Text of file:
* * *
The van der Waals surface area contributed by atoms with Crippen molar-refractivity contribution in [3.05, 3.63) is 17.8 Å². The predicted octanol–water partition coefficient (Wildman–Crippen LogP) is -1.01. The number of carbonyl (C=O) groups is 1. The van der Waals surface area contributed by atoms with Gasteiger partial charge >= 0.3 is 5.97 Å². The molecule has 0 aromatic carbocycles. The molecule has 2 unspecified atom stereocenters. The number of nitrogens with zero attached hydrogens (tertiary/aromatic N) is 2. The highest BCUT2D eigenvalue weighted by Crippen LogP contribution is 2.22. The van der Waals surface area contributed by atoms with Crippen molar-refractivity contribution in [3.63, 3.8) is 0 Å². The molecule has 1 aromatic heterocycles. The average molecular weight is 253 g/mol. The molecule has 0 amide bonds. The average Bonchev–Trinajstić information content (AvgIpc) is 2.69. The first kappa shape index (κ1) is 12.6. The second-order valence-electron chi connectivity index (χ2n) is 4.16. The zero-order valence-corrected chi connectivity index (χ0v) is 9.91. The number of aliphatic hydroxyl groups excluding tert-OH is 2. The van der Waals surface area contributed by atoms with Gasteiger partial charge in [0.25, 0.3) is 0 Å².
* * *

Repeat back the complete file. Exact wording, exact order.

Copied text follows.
The van der Waals surface area contributed by atoms with Crippen molar-refractivity contribution in [3.05, 3.63) is 17.8 Å². The predicted octanol–water partition coefficient (Wildman–Crippen LogP) is -1.01. The number of carbonyl (C=O) groups is 1. The van der Waals surface area contributed by atoms with Gasteiger partial charge >= 0.3 is 5.97 Å². The molecule has 0 aromatic carbocycles. The molecule has 2 unspecified atom stereocenters. The number of nitrogens with zero attached hydrogens (tertiary/aromatic N) is 2. The highest BCUT2D eigenvalue weighted by Crippen LogP contribution is 2.22. The van der Waals surface area contributed by atoms with Crippen molar-refractivity contribution in [3.63, 3.8) is 0 Å². The molecule has 1 aromatic heterocycles. The average molecular weight is 253 g/mol. The molecule has 0 amide bonds. The average Bonchev–Trinajstić information content (AvgIpc) is 2.69. The first kappa shape index (κ1) is 12.6. The second-order valence-electron chi connectivity index (χ2n) is 4.16. The zero-order valence-corrected chi connectivity index (χ0v) is 9.91. The number of aliphatic hydroxyl groups excluding tert-OH is 2. The van der Waals surface area contributed by atoms with Gasteiger partial charge in [0.25, 0.3) is 0 Å².